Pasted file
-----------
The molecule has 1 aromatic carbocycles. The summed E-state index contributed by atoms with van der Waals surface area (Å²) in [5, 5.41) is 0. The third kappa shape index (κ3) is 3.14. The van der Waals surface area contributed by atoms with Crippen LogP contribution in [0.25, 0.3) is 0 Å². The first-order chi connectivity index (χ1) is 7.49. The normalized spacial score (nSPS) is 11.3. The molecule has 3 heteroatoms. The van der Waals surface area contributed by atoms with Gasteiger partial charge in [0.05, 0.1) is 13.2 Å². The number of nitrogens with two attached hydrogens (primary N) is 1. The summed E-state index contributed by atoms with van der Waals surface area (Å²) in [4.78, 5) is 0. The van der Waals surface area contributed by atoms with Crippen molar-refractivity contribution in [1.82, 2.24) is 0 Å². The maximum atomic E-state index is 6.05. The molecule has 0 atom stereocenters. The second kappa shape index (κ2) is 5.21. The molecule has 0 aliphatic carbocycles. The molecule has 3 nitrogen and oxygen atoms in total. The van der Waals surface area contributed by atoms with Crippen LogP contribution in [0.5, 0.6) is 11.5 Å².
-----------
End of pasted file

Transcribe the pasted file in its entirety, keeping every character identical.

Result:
The molecule has 1 aromatic carbocycles. The summed E-state index contributed by atoms with van der Waals surface area (Å²) in [5, 5.41) is 0. The third kappa shape index (κ3) is 3.14. The van der Waals surface area contributed by atoms with Crippen LogP contribution in [0.25, 0.3) is 0 Å². The first-order chi connectivity index (χ1) is 7.49. The normalized spacial score (nSPS) is 11.3. The molecule has 3 heteroatoms. The van der Waals surface area contributed by atoms with Gasteiger partial charge in [0.05, 0.1) is 13.2 Å². The number of nitrogens with two attached hydrogens (primary N) is 1. The summed E-state index contributed by atoms with van der Waals surface area (Å²) in [4.78, 5) is 0. The van der Waals surface area contributed by atoms with Crippen molar-refractivity contribution in [1.82, 2.24) is 0 Å². The maximum atomic E-state index is 6.05. The molecule has 0 atom stereocenters. The second kappa shape index (κ2) is 5.21. The molecule has 0 aliphatic carbocycles. The molecule has 3 nitrogen and oxygen atoms in total. The van der Waals surface area contributed by atoms with Crippen LogP contribution in [0.5, 0.6) is 11.5 Å².